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    Dave there's your answer - drawback. I will agree that it looks as though all the drawback is being removed from the successive pull but I'm not so sure it really is. When the clamp draws back there is a relax in the previously tensioned string all the way across back through the mains which lowers the tension on the cross. When you pull the next string there is no way you will have full reference tension being pulled on a string that has to go through 16 intersecting friction points and around a 180* turn at the frame.
     
  13. Irvin

    Irvin G.O.A.T.

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    If your drop weight is moving then it tends to continue moving. That is overshoot! If you were to take a five pound hammer and rest it gently on a wood table you probably would not dent the wood but you would not have to move it very fast to dent the wood.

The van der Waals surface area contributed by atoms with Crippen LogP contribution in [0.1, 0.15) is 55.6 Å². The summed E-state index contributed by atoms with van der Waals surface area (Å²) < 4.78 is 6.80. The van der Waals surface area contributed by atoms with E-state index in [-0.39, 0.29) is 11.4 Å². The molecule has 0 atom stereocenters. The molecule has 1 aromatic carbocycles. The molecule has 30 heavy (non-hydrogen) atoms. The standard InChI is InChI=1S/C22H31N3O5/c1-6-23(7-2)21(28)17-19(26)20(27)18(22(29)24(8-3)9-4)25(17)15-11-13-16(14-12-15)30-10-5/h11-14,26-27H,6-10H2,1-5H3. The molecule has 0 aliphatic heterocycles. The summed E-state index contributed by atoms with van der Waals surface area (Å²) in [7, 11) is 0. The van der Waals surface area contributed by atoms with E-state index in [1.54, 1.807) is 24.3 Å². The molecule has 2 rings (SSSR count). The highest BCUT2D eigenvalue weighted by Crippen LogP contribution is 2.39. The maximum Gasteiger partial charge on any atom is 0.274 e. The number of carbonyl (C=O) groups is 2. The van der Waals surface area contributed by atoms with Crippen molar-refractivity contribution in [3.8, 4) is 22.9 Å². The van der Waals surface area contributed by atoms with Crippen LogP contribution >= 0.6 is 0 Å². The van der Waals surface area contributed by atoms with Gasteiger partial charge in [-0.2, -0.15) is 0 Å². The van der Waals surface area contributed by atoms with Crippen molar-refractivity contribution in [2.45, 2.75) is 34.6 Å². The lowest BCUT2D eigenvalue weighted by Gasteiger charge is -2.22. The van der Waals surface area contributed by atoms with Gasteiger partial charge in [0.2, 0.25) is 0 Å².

Some stringers do not have manually variable speeds but rather pull at a speed that is determined by the stiffness of the string. As the tension approaches the set tension the motor is slowed down so that the overshoot can be minimized.

    If the tension was measured and it is spot on just like the Stringway how can you assume one has overshoot and one doesn't?
     
    Last edited: Jan 27, 2014
  14. Joonas

    Joonas Semi-Pro

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    Constant pull should mean ideally that the pulling force is constant. This part I do believe Stringway concept. It is no brainer. But other question is again how to determine how you will manage the pulling time. Drop bar won't beep. I try to keep certain rhythm of stringing to keep pulling time constant.

    About tighter string bed from Prince to Stringway would make sense in my view. Stringway fixed clamps do have some play in the base. So you need to be very careful of the clamp position while locking the base clamp. Drawback is there, not huge, to my eye max couple of mm. But whatever the drawback is I don't believe in next pull fixing. Why? Because the drawback happens behind grommet turn with friction. And now multiply that.